Chow Town

Wine and chocolate make an excellent pair, especially when made into balls

Local wine from Holy-Field Vineyard and Winery, teamed with chocolate from Annedore’s Fine Chocolates, combine to make delicious wine balls, a treat that is only available for a few short months each fall.
Local wine from Holy-Field Vineyard and Winery, teamed with chocolate from Annedore’s Fine Chocolates, combine to make delicious wine balls, a treat that is only available for a few short months each fall. Special to The Star

Wine and chocolate make a delicious pair.

Now thanks to Holy-Field Vineyard and Winery and Annedore’s Fine Chocolates, you can taste both wine and chocolate in just one incredible bite.

The idea of wine-filled chocolate balls may be a little unfamiliar. When members of the local Les Dames d’Escoffier chapter, an international organization of professional women in the food, beverage and dining industries, visited Annedore’s chocolate shop and learned about the wine balls it makes for Holy-Field Winery, some were dubious. Member Roxanne Wyss, a local food professional, cookbook author and Chow Town blogger, was among those who questioned the combo, but just one bite transformed Wyss and the entire chapter into devoted fans.

The idea came from Michelle Meyer, owner of Holy-Field Winery in Basehor, Kan. She was inspired by the liqueur-filled chocolates that are common in Europe but wanted to use her wine. At first she sourced some chocolate from California, yet she hoped for a local source.

When she contacted Sheri Weedman, owner of Annedore’s Fine Chocolates, a beautifully adorned shop of scrumptious chocolates on State Line Road, the wine balls, locally made with fine chocolate, became a reality.

Chocolatier Rachel Freeman of Annedore’s became part of this sweet team and mastered the art of making and filling the tiny but flavor-packed confections.

The result is a win-win-win and is nothing like you have ever tasted. Pop one of these luscious wine balls into your mouth and get ready for a flavor explosion.

Annedore’s makes thousands of wine balls each fall, and all are made fresh each week. Each batch is a three-day process. It starts with filling the molds with chocolate to make the shells. Then they boil the wine into the perfect syrup, fill the shells, cap them and dip the balls in more chocolate. Once dry they are packed in elegant gift boxes.

Three flavor combinations await you. Holy-Field St. Francis Port is paired with dark chocolate. Over the Rainbow Raspberry and Yogi-Berry Blackberry wines are both combined with milk chocolate. In addition, Annedore’s makes truffles with the St. Francis Port.

Annedore’s Fine Chocolates has been creating wine balls exclusively for Holy-Field each fall for the last five years. Sheri Weedman purchased Annedore’s about eight years ago and moved it to the present location at 5000 State Line Road in Westwood Hills. The shop is filled with wonderful chocolates year round, but to get the wine balls you have to visit the winery in the fall.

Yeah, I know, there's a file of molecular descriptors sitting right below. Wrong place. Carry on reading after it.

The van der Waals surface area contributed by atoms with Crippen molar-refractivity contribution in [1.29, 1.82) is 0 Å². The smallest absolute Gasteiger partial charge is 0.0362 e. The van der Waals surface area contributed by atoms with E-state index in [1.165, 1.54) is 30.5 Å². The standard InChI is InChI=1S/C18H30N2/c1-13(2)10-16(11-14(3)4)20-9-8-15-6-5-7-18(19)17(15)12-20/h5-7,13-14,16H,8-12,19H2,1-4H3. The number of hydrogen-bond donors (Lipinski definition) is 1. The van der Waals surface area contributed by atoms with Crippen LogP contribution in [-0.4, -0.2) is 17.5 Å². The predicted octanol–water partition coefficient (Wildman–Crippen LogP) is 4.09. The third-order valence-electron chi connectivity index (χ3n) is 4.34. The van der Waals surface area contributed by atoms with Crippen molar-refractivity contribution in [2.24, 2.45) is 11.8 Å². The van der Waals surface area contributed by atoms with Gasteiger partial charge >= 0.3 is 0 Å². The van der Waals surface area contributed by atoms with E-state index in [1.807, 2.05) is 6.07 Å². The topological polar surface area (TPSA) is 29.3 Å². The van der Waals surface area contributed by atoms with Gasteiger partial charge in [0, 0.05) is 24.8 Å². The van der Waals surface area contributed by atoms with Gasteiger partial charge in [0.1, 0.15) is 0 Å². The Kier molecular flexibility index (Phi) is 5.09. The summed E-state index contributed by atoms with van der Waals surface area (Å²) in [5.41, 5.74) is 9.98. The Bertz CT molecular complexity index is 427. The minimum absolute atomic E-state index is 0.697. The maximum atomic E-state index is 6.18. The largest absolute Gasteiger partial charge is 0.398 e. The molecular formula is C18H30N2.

Holy-Field is the oldest winery in Kansas. Meyer and her father started planting vineyards in 1986 and then opened the winery in 1994. At first she just made wine for her own use, but she kept researching the best grapes for her Kansas location and kept planting grapes, and the vineyard grew. Now Holy-Field offers several varieties of award-winning wines.

The wine balls will be available at Holy-Field beginning at its Oktoberfest, which starts Saturday. Then they will be sold in the winery’s gift shop through the holidays. Holy-Field’s Oktoberfest is from noon to 4 p.m. and will feature a German band and traditional German foods. Wine is available for tasting, and bottles will be for sale. Admission is $5. The winery is at 18807 158th St. in Basehor, and the fun of Oktoberfest makes a delightful outing for a fall day.

Pick up some wine balls while there. You might want to buy some extra, for they make great gifts. Remember, this incredible, local treat is only available for a few short months each fall.

Meyer shared one important tip when eating the wine balls. She suggested that you “consume them whole, or otherwise they will dribble.” So pop it into your mouth whole and enjoy. You might even want a second … or more.

Kathy Moore is one of two cookbook authors and food consultants who make up the Electrified Cooks. Her most recent cookbook is “Slow Cooker Desserts: Oh So Easy, Oh So Delicious!” “The Newlywed Cookbook: Cooking Happily Ever After” was introduced earlier this year. She develops the recipes for the “Eating for Life” column for The Kansas City Star and is a member of Les Dames d’Escoffier. She blogs at pluggedintocooking.com

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